How Long Should You Wait Between Caffeine and Bedtime?

Woman Holding Coffee Cup
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Caffeine can be one of the great joys of life. However, if you have difficulty falling asleep, as occurs with insomnia, caffeine in coffee, tea, or soda pop may be the bane of your existence. Learn how much time should elapse and what symptoms you might experience if you don’t wait long enough before going to sleep.

Adenosine's Role

Good sleep occurs when it is properly timed to take advantage of both the body’s circadian rhythm and sleep drive. For most people, this means spending a prolonged period awake during the day (typically lasting about 16 hours) and attempting to sleep at night. In particular, the sleep drive may be affected by caffeine use.

The sleep drive is understood as the desire for sleep. It builds gradually with wakefulness due to the accumulation in the brain of a chemical called adenosine. Adenosine is a byproduct of metabolism and the longer we stay awake, the more it accumulates and the sleepier we gradually become. Caffeine directly blocks adenosine. This in effect reduces sleepiness and may contribute to difficulty falling or staying asleep after it is consumed. If you are extra sleepy, due to higher adenosine levels from poor quality or inadequate sleep, it may seem to have little to no effect.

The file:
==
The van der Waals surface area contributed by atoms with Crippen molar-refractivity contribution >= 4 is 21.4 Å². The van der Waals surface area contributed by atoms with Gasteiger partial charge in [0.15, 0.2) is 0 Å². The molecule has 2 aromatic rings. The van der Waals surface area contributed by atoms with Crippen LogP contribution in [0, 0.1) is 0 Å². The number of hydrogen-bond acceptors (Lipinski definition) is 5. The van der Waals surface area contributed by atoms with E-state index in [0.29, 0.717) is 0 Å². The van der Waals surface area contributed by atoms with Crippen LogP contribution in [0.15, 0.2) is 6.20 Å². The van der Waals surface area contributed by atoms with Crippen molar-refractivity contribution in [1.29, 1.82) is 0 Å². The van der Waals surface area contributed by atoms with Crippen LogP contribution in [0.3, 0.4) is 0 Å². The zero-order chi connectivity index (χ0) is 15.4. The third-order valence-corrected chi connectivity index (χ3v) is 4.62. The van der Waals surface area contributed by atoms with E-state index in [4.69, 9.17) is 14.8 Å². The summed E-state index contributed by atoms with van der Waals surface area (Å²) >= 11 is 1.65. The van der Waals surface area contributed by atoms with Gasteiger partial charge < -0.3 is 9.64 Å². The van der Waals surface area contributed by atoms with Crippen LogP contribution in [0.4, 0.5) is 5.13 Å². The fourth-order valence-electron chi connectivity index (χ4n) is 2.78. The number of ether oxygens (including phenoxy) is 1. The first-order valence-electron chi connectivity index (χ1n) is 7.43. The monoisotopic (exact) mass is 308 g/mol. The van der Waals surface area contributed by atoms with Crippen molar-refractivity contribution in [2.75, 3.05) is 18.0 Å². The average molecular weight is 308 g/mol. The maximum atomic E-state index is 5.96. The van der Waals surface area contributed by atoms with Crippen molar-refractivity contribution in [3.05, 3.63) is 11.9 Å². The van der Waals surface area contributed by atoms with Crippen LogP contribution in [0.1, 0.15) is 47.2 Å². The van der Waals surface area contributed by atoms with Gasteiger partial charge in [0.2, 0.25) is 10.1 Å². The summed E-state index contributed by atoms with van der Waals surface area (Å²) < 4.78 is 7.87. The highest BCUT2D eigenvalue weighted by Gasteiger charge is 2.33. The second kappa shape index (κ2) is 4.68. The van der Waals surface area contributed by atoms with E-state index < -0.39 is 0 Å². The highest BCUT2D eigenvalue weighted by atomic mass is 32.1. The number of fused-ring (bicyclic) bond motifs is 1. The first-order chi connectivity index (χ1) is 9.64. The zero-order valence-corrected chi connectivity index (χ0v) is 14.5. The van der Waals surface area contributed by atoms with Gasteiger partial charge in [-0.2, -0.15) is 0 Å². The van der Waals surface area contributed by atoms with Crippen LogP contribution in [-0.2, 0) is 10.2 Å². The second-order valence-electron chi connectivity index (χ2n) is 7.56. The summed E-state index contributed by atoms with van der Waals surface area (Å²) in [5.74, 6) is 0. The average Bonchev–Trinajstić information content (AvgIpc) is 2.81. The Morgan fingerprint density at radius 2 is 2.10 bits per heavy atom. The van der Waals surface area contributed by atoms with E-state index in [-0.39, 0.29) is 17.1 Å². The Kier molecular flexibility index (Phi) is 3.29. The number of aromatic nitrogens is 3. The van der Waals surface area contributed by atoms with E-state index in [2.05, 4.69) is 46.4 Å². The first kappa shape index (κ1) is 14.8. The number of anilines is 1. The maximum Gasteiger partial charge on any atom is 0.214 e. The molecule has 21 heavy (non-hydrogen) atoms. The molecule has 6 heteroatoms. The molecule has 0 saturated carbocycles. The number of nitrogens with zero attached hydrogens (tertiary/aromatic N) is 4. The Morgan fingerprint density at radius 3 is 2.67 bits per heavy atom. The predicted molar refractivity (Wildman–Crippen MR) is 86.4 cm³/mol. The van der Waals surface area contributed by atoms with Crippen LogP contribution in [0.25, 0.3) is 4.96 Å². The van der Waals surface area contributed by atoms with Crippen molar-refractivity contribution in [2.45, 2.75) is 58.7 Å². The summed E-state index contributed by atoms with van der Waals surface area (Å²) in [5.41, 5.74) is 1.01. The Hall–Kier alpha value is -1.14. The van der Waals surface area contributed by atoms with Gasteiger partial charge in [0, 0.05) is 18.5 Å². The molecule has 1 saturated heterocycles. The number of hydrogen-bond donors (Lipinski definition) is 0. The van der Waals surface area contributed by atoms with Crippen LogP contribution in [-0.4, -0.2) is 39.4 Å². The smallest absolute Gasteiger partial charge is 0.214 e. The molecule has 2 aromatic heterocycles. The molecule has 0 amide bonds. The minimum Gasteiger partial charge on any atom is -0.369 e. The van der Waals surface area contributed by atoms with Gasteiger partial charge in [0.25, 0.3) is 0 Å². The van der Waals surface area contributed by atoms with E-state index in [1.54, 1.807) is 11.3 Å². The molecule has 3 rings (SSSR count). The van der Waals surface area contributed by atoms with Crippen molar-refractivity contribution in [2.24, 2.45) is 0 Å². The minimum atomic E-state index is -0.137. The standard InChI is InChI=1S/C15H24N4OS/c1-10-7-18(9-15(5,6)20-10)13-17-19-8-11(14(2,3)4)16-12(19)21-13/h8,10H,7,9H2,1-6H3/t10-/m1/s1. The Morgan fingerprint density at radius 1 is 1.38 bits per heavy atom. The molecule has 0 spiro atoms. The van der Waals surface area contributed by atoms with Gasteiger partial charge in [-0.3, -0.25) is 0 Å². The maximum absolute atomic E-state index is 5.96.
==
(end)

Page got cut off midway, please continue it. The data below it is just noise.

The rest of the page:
How Long to Wait

The million-dollar question is: How long should you wait between your last coffee or soda pop and going to bed to sleep? This is likely highly variable and is dependent on your individual levels of adenosine, your ability to clear it, and an underlying tendency towards insomnia. When someone never seems to experience insomnia, caffeine may have little impact on sleep onset.

For most people, caffeine should be avoided for 4 to 6 hours before bedtime. If you are highly sensitive to the stimulant, you might consider cutting it out after noon (or perhaps entirely).

Since there is some variability in its impacts, you could start by reducing it late and gradually move the deadline to stop drinking caffeine earlier as needed. Remember that it can be found in coffee, soda pop, tea, energy drinks, and even chocolate. There are even some medications and over-the-counter supplements that may contain caffeine, so read the ingredient labels carefully.

When Insomnia Persists, Consider Seeing a Sleep Doctor

Caffeine may affect your sleep, but this may not be the only contributing factor. If you continue to struggle with insomnia, speak with a sleep specialist about other ways to improve your sleep, including participating in a cognitive behavioral therapy for insomnia (CBTI) program. Though caffeine may make it hard to fall asleep at the beginning of the night, other conditions may cause you to frequently wake before morning.

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Article Sources
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Additional Reading
  •  Healthy Sleep Tips. National Sleep Foundation.

  • Kryger MH, et al. Principles and Practice of Sleep Medicine. Elsevier, 6th edition.